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U Can't Touch This

Coach Alonzo Carter tasted fame as a dancer for MC Hammer. But his career was short-lived, like those of many athletes. That's why he expects his players to succeed in the classroom.



Alonzo Carter pulled up to McClymonds High School in his burgundy and peanut-butter-colored drop-top '87 Corvette. As he stepped out, wearing black knee-high leather boots, a leather jacket, and no shirt, a group of teenagers in baggy jeans standing in front the building looked at him and asked, "Who the hell is this guy?"

"I'm like ya'll," Carter responded. "I'm one of y'all."

"Naw," one said. "We don't wear that, you're not one of us."

"I went to school here, I graduated from here, I played here," Carter insisted.

Then, suddenly, one of the kids recognized him. "That's the MC Hammer dude! He's the one in the video!"

The year was 1992, and at the time, Carter was 25 years old and had just ended his career as the lead dancer and head choreographer for Oakland's MC Hammer, the multiplatinum-selling hip-hop artist and dancer. Carter toured with Hammer and starred in many of his videos, including "U Can't Touch This," one of the most famous dance music videos of all time. Carter's unique style of dance, which mixed hip-hop with fraternity step dancing, created a new global dance sensation. But after several years in the limelight, Carter wanted to come home to West Oakland. He didn't know what to do next and had decided to volunteer coach at his old high school while he figured it out.

Within months, Carter had traded in his leather boots for sneakers and gotten a full-time coaching job at McClymonds. Over the next fifteen years, he worked his way up to become one of the top football coaches in California. His teams won game after game, taking McClymonds to the championships almost every year.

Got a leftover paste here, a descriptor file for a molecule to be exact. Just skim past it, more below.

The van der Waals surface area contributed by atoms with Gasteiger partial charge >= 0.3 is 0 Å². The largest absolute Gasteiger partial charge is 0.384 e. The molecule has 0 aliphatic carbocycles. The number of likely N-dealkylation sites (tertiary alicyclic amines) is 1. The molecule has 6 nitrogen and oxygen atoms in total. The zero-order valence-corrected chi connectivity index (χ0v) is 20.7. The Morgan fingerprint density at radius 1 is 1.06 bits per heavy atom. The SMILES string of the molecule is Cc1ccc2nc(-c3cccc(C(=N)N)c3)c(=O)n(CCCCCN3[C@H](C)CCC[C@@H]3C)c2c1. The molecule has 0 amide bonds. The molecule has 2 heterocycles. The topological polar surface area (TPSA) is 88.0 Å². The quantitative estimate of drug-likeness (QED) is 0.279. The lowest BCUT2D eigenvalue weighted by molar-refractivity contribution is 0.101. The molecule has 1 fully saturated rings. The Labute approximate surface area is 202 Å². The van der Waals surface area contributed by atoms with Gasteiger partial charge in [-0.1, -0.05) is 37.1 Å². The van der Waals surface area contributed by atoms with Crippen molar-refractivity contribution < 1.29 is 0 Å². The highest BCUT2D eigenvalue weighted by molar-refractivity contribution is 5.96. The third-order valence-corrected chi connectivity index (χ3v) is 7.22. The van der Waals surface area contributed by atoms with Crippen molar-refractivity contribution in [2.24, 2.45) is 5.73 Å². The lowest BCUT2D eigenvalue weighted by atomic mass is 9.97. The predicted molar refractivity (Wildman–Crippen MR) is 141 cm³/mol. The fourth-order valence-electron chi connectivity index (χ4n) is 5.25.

But what makes Carter unique among his peers is not how many touchdowns his teams scored, but the number of his players who have received scholarships to four-year colleges and universities — so far, around eighty kids. Getting his players an education is Carter's utmost priority. "It isn't just about winning games," he said in an interview. "I tell kids, I can go out and buy you a ribbon, a trophy, or a medal, but you can't replace the value of an education."

How does Carter get teenage athletes, many struggling to barely pass their classes, to buy into his vision? It goes back to the discipline he applied to his dancing.

Alonzo Carter grew up in the Lower Bottoms of West Oakland, a neighborhood featuring brightly colored but dilapidated Victorians, where people sit out on their porches watching the kids play, and drugs and crime are rampant. Once a relatively safe, black middle-class neighborhood, the Lower Bottoms was split in two in 1971 by the West Oakland BART line. By the 1980s, businesses had closed and many folks had moved away while crack cocaine and widespread violence moved in. Carter lived in the Campbell Village Court housing projects. His father was in and out of jail his entire life, so his single mother raised him and his three siblings alone. By the time Carter was a senior at McClymonds, he had never traveled farther than the Eastmont Mall but already had a newborn son.

During his senior year, while also running track, playing football, and studying, Carter worked the night shift at McDonald's to support his child. His workaholic nature earned him a scholarship to the Mills College Upward Bound Program, which gives high-school students from low-income families the skills to go to college. Carter graduated at the age of seventeen, and Upward Bound helped him get into Cal State University, Hayward.

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